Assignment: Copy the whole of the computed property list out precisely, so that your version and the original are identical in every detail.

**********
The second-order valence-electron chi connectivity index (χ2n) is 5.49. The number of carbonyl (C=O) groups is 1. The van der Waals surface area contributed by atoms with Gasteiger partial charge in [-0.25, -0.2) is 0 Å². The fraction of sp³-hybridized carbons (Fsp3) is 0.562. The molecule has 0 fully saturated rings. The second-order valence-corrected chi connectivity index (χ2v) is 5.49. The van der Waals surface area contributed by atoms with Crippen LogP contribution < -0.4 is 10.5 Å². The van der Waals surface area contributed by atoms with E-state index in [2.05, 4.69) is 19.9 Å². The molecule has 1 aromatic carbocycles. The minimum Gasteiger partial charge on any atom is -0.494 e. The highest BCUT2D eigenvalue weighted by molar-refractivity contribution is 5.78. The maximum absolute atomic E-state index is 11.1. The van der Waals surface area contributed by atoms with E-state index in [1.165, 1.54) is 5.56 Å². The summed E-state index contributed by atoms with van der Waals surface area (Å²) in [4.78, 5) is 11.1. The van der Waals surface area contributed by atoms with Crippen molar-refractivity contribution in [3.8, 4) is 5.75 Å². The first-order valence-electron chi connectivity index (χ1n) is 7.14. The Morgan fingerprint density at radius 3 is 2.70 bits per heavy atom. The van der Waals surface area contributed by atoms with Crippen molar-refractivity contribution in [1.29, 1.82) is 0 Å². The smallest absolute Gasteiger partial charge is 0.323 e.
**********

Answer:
The second-order valence-electron chi connectivity index (χ2n) is 5.49. The number of carbonyl (C=O) groups is 1. The van der Waals surface area contributed by atoms with Gasteiger partial charge in [-0.25, -0.2) is 0 Å². The fraction of sp³-hybridized carbons (Fsp3) is 0.562. The molecule has 0 fully saturated rings. The second-order valence-corrected chi connectivity index (χ2v) is 5.49. The van der Waals surface area contributed by atoms with Crippen LogP contribution < -0.4 is 10.5 Å². The van der Waals surface area contributed by atoms with E-state index in [2.05, 4.69) is 19.9 Å². The molecule has 1 aromatic carbocycles. The minimum Gasteiger partial charge on any atom is -0.494 e. The highest BCUT2D eigenvalue weighted by molar-refractivity contribution is 5.78. The maximum absolute atomic E-state index is 11.1. The van der Waals surface area contributed by atoms with E-state index in [1.165, 1.54) is 5.56 Å². The summed E-state index contributed by atoms with van der Waals surface area (Å²) in [4.78, 5) is 11.1. The van der Waals surface area contributed by atoms with Crippen molar-refractivity contribution in [3.8, 4) is 5.75 Å². The first-order valence-electron chi connectivity index (χ1n) is 7.14. The Morgan fingerprint density at radius 3 is 2.70 bits per heavy atom. The van der Waals surface area contributed by atoms with Crippen molar-refractivity contribution in [1.29, 1.82) is 0 Å². The smallest absolute Gasteiger partial charge is 0.323 e.